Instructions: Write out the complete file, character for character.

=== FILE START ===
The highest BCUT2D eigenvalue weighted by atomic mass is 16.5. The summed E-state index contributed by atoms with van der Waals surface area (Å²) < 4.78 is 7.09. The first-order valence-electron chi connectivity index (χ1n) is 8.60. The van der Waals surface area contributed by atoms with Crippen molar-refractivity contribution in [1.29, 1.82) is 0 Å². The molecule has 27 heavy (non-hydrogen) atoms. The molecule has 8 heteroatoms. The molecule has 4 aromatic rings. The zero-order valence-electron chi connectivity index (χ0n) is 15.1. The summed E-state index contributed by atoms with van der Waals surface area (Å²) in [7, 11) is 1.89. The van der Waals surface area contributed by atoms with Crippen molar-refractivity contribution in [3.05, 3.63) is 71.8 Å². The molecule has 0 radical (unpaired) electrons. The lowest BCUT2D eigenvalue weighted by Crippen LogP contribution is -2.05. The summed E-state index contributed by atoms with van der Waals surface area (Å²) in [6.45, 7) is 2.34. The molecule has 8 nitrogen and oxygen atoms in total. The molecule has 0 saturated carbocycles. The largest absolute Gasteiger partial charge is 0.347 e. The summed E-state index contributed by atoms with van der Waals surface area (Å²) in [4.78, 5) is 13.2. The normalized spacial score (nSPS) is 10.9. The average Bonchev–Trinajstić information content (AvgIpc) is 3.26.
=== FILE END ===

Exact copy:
The highest BCUT2D eigenvalue weighted by atomic mass is 16.5. The summed E-state index contributed by atoms with van der Waals surface area (Å²) < 4.78 is 7.09. The first-order valence-electron chi connectivity index (χ1n) is 8.60. The van der Waals surface area contributed by atoms with Crippen molar-refractivity contribution in [1.29, 1.82) is 0 Å². The molecule has 27 heavy (non-hydrogen) atoms. The molecule has 8 heteroatoms. The molecule has 4 aromatic rings. The zero-order valence-electron chi connectivity index (χ0n) is 15.1. The summed E-state index contributed by atoms with van der Waals surface area (Å²) in [7, 11) is 1.89. The van der Waals surface area contributed by atoms with Crippen molar-refractivity contribution in [3.05, 3.63) is 71.8 Å². The molecule has 0 radical (unpaired) electrons. The lowest BCUT2D eigenvalue weighted by Crippen LogP contribution is -2.05. The summed E-state index contributed by atoms with van der Waals surface area (Å²) in [6.45, 7) is 2.34. The molecule has 8 nitrogen and oxygen atoms in total. The molecule has 0 saturated carbocycles. The largest absolute Gasteiger partial charge is 0.347 e. The summed E-state index contributed by atoms with van der Waals surface area (Å²) in [4.78, 5) is 13.2. The normalized spacial score (nSPS) is 10.9. The average Bonchev–Trinajstić information content (AvgIpc) is 3.26.